SOUTHAVEN, Miss-- Some people said the state flag was a symbol of racism and hatred.
At least, that's what Pamela Brown said she sees when she looks at it.
"It's not that we're not honoring (confederate) soldiers who died, but it keeps the mindset going. You get what I'm saying? It keeps the Confederate mindset going having the flag up. If it comes down, it's out of sight, out of mind, " Brown said
But the majority of Mississippi voters said the controversial flag is a piece of history and one worth preserving.
Republican State Representative Gene Alday represents District 25 in Desoto County.
He said he understood both arguments.
"I don't see that it really hurt anything, but it has offended some people now. I am sure the discussion will come up because we hate all the stuff is happening around the country. It's heart wrenching and hurts your feelings just to think about it, " Alday said.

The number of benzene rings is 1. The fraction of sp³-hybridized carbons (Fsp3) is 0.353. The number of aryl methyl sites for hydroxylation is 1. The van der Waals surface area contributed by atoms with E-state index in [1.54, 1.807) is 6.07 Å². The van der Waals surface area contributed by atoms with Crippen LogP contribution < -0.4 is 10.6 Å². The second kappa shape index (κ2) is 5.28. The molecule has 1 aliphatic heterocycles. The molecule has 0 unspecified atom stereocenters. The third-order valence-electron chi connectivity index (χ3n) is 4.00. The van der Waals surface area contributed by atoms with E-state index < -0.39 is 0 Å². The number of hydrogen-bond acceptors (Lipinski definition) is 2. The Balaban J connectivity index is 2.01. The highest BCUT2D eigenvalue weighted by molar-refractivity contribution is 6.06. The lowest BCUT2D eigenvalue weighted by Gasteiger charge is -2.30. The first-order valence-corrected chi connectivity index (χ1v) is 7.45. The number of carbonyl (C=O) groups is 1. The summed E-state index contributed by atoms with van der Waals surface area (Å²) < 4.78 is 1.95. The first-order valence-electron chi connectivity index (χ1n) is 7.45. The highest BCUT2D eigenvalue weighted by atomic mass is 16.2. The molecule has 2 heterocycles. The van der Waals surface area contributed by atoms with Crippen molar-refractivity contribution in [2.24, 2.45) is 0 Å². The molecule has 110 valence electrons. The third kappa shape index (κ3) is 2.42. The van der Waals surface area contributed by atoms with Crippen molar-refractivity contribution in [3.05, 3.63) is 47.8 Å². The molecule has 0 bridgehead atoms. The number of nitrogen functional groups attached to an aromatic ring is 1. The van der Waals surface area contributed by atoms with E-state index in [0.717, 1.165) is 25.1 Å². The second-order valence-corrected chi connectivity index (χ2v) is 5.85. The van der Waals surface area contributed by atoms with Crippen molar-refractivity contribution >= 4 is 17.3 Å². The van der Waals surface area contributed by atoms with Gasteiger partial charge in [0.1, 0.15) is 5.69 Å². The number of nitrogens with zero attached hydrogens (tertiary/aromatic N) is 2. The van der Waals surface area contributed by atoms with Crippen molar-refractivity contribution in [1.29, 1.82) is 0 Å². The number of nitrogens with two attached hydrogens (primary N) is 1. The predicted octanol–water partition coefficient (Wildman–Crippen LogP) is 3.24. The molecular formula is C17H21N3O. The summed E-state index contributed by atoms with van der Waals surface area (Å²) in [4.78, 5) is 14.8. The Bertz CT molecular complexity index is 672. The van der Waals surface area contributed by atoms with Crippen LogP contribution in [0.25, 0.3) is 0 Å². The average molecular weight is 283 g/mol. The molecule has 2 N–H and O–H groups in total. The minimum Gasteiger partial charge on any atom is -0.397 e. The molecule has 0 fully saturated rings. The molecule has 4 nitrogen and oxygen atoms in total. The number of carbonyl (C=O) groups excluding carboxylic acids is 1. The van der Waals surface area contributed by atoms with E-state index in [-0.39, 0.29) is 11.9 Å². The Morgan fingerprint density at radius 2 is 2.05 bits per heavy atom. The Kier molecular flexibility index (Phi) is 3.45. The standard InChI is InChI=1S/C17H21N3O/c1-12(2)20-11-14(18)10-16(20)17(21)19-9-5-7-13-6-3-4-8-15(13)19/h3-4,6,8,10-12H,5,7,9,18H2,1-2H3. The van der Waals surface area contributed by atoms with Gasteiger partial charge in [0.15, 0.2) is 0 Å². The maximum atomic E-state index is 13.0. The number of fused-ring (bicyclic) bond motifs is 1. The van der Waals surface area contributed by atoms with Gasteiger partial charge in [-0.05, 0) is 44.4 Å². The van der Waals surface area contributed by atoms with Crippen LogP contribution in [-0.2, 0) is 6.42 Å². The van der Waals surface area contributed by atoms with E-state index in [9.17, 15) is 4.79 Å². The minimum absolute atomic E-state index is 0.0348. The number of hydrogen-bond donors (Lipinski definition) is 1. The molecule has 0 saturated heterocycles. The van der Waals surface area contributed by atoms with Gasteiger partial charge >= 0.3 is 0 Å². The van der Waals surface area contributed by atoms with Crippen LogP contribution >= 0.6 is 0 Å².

The flag flap took on new meaning after images surfaced online of South Carolina white supremacist and admitted church shooter Dylan Roof holding a confederate flag and a gun and telling police he wanted to start a "race war".
Rachel Booth said it was time for a change.
"We are all the same no matter what color or race. We have to keep our faith in God in order for us to move forward instead of living in the past," Booth said.
Fourteen years ago, Mississippi voters overwhelmingly decided to keep their flag as it is.
"I know the governor loves the flag, but I have to vote for what the people want," Alday said.
Supporters claimed it's a crucial part of the state's heritage while others said it's a painful reminder of the state's past that must be removed.
"Mississippi, we are past that. We are over it. We're over it," Brown said.